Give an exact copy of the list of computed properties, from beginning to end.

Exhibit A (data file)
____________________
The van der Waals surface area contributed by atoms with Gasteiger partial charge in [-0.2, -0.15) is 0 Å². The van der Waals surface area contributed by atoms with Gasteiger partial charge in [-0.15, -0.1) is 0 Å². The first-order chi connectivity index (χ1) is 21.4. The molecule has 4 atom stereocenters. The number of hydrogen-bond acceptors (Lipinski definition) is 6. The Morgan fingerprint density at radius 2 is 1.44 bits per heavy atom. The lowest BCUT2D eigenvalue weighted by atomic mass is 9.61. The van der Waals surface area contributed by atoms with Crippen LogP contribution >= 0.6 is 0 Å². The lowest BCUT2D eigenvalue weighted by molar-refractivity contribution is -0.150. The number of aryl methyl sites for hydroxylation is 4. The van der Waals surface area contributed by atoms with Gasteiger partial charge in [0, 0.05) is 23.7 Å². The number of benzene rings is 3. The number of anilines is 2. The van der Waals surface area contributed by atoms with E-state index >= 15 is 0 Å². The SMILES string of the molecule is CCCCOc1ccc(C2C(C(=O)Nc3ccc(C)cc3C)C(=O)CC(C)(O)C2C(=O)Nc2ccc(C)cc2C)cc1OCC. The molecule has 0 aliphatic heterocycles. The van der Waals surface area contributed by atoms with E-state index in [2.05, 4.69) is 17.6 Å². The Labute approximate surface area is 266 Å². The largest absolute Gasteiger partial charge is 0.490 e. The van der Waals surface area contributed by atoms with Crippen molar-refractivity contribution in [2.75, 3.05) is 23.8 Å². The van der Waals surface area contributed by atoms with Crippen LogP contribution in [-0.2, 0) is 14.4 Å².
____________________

The van der Waals surface area contributed by atoms with Gasteiger partial charge in [-0.2, -0.15) is 0 Å². The van der Waals surface area contributed by atoms with Gasteiger partial charge in [-0.15, -0.1) is 0 Å². The first-order chi connectivity index (χ1) is 21.4. The molecule has 4 atom stereocenters. The number of hydrogen-bond acceptors (Lipinski definition) is 6. The Morgan fingerprint density at radius 2 is 1.44 bits per heavy atom. The lowest BCUT2D eigenvalue weighted by atomic mass is 9.61. The van der Waals surface area contributed by atoms with Crippen LogP contribution >= 0.6 is 0 Å². The lowest BCUT2D eigenvalue weighted by molar-refractivity contribution is -0.150. The number of aryl methyl sites for hydroxylation is 4. The van der Waals surface area contributed by atoms with Gasteiger partial charge in [0, 0.05) is 23.7 Å². The number of benzene rings is 3. The number of anilines is 2. The van der Waals surface area contributed by atoms with E-state index >= 15 is 0 Å². The SMILES string of the molecule is CCCCOc1ccc(C2C(C(=O)Nc3ccc(C)cc3C)C(=O)CC(C)(O)C2C(=O)Nc2ccc(C)cc2C)cc1OCC. The molecule has 0 aliphatic heterocycles. The van der Waals surface area contributed by atoms with E-state index in [2.05, 4.69) is 17.6 Å². The Labute approximate surface area is 266 Å². The largest absolute Gasteiger partial charge is 0.490 e. The van der Waals surface area contributed by atoms with Crippen molar-refractivity contribution in [2.75, 3.05) is 23.8 Å². The van der Waals surface area contributed by atoms with Crippen LogP contribution in [-0.2, 0) is 14.4 Å².